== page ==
(January 22, 2013) The conviction and sentencing of high-profile Chinese environmental activist Liu Futang is seen as a setback for China’s green movement. Considered political payback for Liu’s efforts to expose the environmental downside of government-backed projects, Liu’s trial has cast a shadow over the country’s new leadership and their commitment to green issues, reports Chinadialogue.net in this article surveying fallout from the verdict.
By Luna Lin for Chinadialogue.net, published on December 10, 2012
The conviction of environmentalist Liu Futang came just weeks after high profile mantra from political leadership about building an “ecological civilisation.”
The sentencing of renowned Chinese environmentalist Liu Futang to three years’ probation has triggered doubts about China’s environmental commitment.
The veteran environmentalist was found guilty by a local court in South China’s Hainan province for “illegal business activities” and fined £1,700 last week, with prosecutors claiming Liu had profited illegally from self-publishing books – despite the fact Liu gave away most of his books for free.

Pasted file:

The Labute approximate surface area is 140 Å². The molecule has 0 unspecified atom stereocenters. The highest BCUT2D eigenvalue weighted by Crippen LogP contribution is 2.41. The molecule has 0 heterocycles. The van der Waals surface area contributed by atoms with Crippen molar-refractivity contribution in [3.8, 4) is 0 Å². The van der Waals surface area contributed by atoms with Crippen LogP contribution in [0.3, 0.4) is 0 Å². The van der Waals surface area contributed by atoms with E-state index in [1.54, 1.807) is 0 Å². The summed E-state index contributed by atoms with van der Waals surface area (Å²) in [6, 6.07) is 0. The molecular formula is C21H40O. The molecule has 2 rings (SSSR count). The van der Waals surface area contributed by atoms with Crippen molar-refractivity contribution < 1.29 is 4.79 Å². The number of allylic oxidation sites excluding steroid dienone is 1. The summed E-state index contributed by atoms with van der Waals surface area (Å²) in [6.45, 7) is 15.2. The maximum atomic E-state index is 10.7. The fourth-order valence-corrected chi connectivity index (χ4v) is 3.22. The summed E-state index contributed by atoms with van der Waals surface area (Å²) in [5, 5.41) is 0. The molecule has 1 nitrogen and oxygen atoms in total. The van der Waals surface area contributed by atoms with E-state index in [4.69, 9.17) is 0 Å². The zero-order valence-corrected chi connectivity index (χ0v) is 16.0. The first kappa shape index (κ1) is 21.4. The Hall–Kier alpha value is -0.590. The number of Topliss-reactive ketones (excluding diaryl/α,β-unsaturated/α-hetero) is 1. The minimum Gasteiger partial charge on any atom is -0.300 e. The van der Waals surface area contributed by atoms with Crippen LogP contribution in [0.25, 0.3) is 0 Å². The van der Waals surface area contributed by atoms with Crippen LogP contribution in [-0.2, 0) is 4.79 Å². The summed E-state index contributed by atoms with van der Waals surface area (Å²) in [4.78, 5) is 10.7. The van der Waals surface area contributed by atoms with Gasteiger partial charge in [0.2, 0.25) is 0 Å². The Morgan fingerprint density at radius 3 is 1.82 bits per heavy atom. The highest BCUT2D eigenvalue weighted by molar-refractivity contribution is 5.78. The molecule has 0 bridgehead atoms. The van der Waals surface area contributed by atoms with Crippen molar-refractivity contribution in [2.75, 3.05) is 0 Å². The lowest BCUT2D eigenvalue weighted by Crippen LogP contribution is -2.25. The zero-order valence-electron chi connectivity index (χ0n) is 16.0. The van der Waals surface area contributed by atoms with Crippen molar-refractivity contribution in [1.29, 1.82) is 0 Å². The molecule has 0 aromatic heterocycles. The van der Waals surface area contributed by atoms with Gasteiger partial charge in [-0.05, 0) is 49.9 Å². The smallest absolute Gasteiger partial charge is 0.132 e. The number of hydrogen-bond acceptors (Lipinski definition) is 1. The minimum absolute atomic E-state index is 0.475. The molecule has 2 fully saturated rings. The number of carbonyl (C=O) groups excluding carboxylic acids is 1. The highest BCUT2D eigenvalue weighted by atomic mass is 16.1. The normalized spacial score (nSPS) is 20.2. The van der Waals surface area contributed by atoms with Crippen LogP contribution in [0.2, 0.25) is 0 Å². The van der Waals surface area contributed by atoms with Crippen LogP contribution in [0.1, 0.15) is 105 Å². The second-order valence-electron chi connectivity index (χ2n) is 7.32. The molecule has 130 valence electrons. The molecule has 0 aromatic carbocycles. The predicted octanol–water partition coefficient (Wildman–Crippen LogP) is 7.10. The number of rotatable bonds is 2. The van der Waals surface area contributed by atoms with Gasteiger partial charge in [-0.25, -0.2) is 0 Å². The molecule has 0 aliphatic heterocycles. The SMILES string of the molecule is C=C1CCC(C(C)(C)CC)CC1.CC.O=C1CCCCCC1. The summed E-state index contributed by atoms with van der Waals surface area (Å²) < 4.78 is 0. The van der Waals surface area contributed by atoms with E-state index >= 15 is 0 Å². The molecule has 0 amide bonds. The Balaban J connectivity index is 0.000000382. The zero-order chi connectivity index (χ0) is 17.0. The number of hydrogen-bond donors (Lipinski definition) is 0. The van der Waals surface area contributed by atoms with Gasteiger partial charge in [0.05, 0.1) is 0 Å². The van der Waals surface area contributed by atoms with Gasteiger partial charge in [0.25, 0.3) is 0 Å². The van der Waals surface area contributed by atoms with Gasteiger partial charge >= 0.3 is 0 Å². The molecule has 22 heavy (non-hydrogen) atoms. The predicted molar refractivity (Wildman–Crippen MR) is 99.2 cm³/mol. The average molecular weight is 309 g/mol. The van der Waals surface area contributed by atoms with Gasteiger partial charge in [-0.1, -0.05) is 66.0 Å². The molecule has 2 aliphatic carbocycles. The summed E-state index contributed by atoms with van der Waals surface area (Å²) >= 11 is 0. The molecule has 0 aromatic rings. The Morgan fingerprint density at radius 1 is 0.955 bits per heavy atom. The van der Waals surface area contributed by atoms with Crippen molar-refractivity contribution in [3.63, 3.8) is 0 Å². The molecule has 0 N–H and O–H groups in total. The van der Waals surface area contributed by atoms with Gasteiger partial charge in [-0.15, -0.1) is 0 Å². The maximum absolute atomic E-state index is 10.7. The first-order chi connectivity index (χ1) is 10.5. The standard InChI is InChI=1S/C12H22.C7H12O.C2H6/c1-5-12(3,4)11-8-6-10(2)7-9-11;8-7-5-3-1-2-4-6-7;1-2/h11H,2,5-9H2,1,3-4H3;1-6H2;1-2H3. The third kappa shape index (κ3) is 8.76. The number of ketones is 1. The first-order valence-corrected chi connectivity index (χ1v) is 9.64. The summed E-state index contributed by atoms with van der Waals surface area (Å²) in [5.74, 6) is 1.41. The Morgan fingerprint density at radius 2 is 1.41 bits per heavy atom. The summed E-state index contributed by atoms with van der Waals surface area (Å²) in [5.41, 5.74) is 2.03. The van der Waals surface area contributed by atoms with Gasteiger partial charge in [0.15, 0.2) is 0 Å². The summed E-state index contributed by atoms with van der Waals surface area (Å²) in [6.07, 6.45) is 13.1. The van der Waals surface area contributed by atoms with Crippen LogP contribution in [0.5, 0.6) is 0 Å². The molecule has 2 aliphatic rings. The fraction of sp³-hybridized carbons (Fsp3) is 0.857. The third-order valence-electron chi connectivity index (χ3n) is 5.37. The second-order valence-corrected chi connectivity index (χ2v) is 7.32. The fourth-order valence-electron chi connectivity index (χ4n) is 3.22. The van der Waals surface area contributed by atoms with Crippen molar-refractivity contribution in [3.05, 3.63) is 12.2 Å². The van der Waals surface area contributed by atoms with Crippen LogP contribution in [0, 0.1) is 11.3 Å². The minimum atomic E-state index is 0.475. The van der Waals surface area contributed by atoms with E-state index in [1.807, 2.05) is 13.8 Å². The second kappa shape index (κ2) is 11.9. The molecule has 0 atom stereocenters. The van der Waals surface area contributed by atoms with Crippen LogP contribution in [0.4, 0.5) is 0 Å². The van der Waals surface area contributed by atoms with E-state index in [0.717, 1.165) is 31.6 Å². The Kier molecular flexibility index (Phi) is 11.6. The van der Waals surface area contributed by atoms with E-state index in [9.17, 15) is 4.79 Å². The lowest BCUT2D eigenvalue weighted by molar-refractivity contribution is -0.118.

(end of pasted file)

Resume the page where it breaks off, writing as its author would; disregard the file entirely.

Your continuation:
The trial against Liu is seen as political retaliation for Liu’s books exposing environmental degradation caused by government-backed projects.
The verdict comes just weeks after the 18th Party Congress’s high profile advocacy of building a “Ecological Civilisation,” leaving many environmental activists worrying about China’s commitment to environmental progress.
Feng Yongfeng, founder of the Beijing-based NGO Green Beagle, regretted that the judicial authorities in Hainan still misjudged local green activists’ intentions.
“The judicial authorities in Hainan still badly underestimate local green activists’ role,” Feng said, “they have treated the people who care most about the local environment as the people who most hate local development. They have tried in every way to frame them.”
This article continues in full at the publisher’s website.
Chinese environmentalist on trial for protecting the environment
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